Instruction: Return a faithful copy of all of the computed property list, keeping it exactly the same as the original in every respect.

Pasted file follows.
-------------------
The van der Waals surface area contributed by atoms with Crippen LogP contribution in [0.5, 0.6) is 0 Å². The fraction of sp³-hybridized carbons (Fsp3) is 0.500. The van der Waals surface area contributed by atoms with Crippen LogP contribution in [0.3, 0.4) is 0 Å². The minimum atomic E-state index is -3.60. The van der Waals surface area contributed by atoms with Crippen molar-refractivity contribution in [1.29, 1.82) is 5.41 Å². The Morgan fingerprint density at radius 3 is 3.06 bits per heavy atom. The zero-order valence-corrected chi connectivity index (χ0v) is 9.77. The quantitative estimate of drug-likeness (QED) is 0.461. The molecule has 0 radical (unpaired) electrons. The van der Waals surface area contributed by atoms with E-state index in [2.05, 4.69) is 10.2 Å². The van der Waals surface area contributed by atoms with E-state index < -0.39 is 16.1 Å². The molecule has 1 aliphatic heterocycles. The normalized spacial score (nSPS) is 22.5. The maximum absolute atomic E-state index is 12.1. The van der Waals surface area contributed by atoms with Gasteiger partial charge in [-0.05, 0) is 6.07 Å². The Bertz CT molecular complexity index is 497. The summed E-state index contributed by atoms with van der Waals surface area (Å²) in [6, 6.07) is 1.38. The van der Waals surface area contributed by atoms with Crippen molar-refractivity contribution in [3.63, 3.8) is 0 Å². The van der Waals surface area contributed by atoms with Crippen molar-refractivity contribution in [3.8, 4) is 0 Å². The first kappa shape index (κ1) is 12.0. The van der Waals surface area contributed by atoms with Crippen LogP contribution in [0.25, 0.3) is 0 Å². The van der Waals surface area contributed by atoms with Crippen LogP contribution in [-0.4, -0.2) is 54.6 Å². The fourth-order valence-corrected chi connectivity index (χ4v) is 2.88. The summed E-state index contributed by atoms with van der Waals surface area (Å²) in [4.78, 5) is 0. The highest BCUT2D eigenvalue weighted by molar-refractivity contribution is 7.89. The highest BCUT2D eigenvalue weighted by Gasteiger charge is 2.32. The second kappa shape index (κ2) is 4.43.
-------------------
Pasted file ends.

The van der Waals surface area contributed by atoms with Crippen LogP contribution in [0.5, 0.6) is 0 Å². The fraction of sp³-hybridized carbons (Fsp3) is 0.500. The van der Waals surface area contributed by atoms with Crippen LogP contribution in [0.3, 0.4) is 0 Å². The minimum atomic E-state index is -3.60. The van der Waals surface area contributed by atoms with Crippen molar-refractivity contribution in [1.29, 1.82) is 5.41 Å². The Morgan fingerprint density at radius 3 is 3.06 bits per heavy atom. The zero-order valence-corrected chi connectivity index (χ0v) is 9.77. The quantitative estimate of drug-likeness (QED) is 0.461. The molecule has 0 radical (unpaired) electrons. The van der Waals surface area contributed by atoms with E-state index in [2.05, 4.69) is 10.2 Å². The van der Waals surface area contributed by atoms with E-state index < -0.39 is 16.1 Å². The molecule has 1 aliphatic heterocycles. The normalized spacial score (nSPS) is 22.5. The maximum absolute atomic E-state index is 12.1. The van der Waals surface area contributed by atoms with Gasteiger partial charge in [-0.05, 0) is 6.07 Å². The Bertz CT molecular complexity index is 497. The summed E-state index contributed by atoms with van der Waals surface area (Å²) in [6, 6.07) is 1.38. The van der Waals surface area contributed by atoms with Crippen molar-refractivity contribution in [3.63, 3.8) is 0 Å². The van der Waals surface area contributed by atoms with Crippen molar-refractivity contribution in [3.8, 4) is 0 Å². The first kappa shape index (κ1) is 12.0. The van der Waals surface area contributed by atoms with Crippen LogP contribution in [0.25, 0.3) is 0 Å². The van der Waals surface area contributed by atoms with Crippen LogP contribution in [-0.4, -0.2) is 54.6 Å². The fourth-order valence-corrected chi connectivity index (χ4v) is 2.88. The summed E-state index contributed by atoms with van der Waals surface area (Å²) in [4.78, 5) is 0. The highest BCUT2D eigenvalue weighted by molar-refractivity contribution is 7.89. The highest BCUT2D eigenvalue weighted by Gasteiger charge is 2.32. The second kappa shape index (κ2) is 4.43.